The morphological result of UA-MVLs is shown in Figure 1. From this image we can find that most of UA-MVLs are spherical with multiple non-concentric lipid vesicles inside. The mean diameter is 12.58 ± 3.56 μm with a polydispersity index (PDI) of 0.227, and the particle size distribution is in accordance with a normal distribution, as shown in Figure 2. The average zeta potential is about -16.47 ± 0.84 mV.
Cell Growth Inhibition Analysis by MTT Assay
We assessed the inhibitory effect of UA-MVLs and detected the fifty percent inhibitory concentrations of growth (IC50) by MTT assay. As summarized in Tables 1 and 2, both UA and UA-MVLs shows cell proliferation inhibition on HepG2 and SMMC-7721 cells in a dose-dependent manner within a certain range of concentration. When the concentration reached 100 μmol/L, the cell proliferation inhibition effect did not significantly increase. To HepG2 cells, the IC50 values of UA and UA-MVLs are 32.66 ± 2.18 and 28.47 ± 1.49 μmol/L, respectively; to SMMC-7721 cells, they are 46.52 ± 1.13 and 35.82 ± 2.36 μmol/L, respectively. This result indicates that both UA and UA-MVLs showed stronger inhibitory effect to HepG2 than to SMMC-7721 cells. Moreover, compared to UA, UA-MVLs enhanced the cell proliferation inhibition on both HepG2 and SMMC-7721 cells.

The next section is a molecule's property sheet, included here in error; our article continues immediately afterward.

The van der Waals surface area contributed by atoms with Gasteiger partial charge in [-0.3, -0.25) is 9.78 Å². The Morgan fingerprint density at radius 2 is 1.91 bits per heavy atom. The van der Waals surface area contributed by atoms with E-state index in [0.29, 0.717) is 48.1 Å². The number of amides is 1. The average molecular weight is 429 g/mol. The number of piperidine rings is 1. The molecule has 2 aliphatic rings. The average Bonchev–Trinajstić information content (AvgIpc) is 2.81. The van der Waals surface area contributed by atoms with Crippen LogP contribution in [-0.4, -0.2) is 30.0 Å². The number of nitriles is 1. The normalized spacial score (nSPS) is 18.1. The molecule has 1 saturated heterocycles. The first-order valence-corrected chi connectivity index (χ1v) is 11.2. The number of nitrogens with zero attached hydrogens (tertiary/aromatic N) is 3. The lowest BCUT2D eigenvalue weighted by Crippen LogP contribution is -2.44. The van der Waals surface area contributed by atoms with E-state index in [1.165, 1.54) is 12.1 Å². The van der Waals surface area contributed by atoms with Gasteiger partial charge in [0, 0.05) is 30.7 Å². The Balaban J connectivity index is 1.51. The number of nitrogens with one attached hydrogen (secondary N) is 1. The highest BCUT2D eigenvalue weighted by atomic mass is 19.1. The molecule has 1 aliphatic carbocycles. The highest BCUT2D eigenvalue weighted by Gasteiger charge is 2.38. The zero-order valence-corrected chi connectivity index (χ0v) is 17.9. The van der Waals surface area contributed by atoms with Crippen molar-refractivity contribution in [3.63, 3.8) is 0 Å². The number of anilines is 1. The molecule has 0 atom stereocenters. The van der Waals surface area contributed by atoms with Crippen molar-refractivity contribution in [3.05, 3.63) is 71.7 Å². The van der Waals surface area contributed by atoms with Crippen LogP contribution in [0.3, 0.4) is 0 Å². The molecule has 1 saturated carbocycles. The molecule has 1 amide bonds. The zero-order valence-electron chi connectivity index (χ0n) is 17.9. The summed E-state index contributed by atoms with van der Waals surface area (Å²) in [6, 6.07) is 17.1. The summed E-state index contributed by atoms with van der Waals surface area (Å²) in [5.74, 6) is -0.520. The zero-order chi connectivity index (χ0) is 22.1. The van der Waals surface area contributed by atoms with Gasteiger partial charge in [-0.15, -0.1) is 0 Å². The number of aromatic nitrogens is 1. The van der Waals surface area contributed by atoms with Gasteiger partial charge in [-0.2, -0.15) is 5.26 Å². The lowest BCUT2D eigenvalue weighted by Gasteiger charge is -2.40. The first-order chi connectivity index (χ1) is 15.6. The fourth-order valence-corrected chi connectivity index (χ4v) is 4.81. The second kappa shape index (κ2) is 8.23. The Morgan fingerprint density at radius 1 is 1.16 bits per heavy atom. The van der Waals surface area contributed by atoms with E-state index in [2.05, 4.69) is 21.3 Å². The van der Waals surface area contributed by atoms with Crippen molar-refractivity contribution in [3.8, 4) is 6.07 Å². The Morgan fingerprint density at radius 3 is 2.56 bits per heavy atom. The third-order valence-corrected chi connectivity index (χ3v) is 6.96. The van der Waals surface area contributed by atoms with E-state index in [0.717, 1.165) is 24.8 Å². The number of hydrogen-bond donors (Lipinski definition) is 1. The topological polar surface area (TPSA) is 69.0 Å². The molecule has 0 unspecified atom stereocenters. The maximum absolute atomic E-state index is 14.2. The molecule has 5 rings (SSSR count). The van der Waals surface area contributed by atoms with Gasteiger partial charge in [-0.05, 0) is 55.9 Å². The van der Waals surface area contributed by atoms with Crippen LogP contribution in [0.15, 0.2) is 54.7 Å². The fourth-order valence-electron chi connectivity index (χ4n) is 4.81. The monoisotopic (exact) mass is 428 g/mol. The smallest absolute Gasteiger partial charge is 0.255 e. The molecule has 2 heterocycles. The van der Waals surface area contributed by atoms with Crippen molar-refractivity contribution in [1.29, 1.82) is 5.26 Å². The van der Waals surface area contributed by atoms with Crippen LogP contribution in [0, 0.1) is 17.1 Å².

|2.5||8.79 ± 1.23||6.46 ± 1.06|
|5||13.26 ± 4.46||15.21 ± 6.62|
|10||21.34 ± 1.24||26.95 ± 3.96|
|20||32.48 ± 7.31||37.10 ± 7.09|
|30||47.46 ± 8.39||56.40 ± 9.38|
|40||59.68 ± 2.42||65.72 ± 1.18|
|50||68.18 ± 11.02||78.63 ± 2.52|
|60||80.29 ± 2.63||89.74 ± 1.14|
|80||88.44 ± 1.12||91.53 ± 3.67|
|100||93.17 ± 1.21||96.98 ± 5.12|
Table 1: Growth inhibition rate (%) of HepG2 cells treated by different concentration of UA and UA-MVLs. Results were presented as mean ± S.D (n=5).
|2.5||7.94 ± 6.47||4.67 ± 0.07|
|5||11.77 ± 6.94||12.47 ± 5.21|
|10||17.68 ± 4.63||24.38 ± 9.06|
|20||29.27 ± 2.79||32.41 ± 6.58|
|30||38.35 ± 3.66||46.68 ± 11.84|
|40||46.57 ± 7.51||55.26 ± 3.78|
|50||57.35 ± 1.74||68.18 ± 1.41|
|60||69.40 ± 4.59||76.34 ± 1.28|
|80||80.31 ± 3.23||87.59 ± 8.63|
|100||88.47 ± 2.85||93.70 ± 9.18|
Table 2: Growth inhibition rate (%) of SMMC-7721 cells treated by different concentration of UA and UA-MVLs. Results were presented as mean ± S.D (n=5).
Reduced Wound-Healing Ability of Cancer Cells by UA-MVLs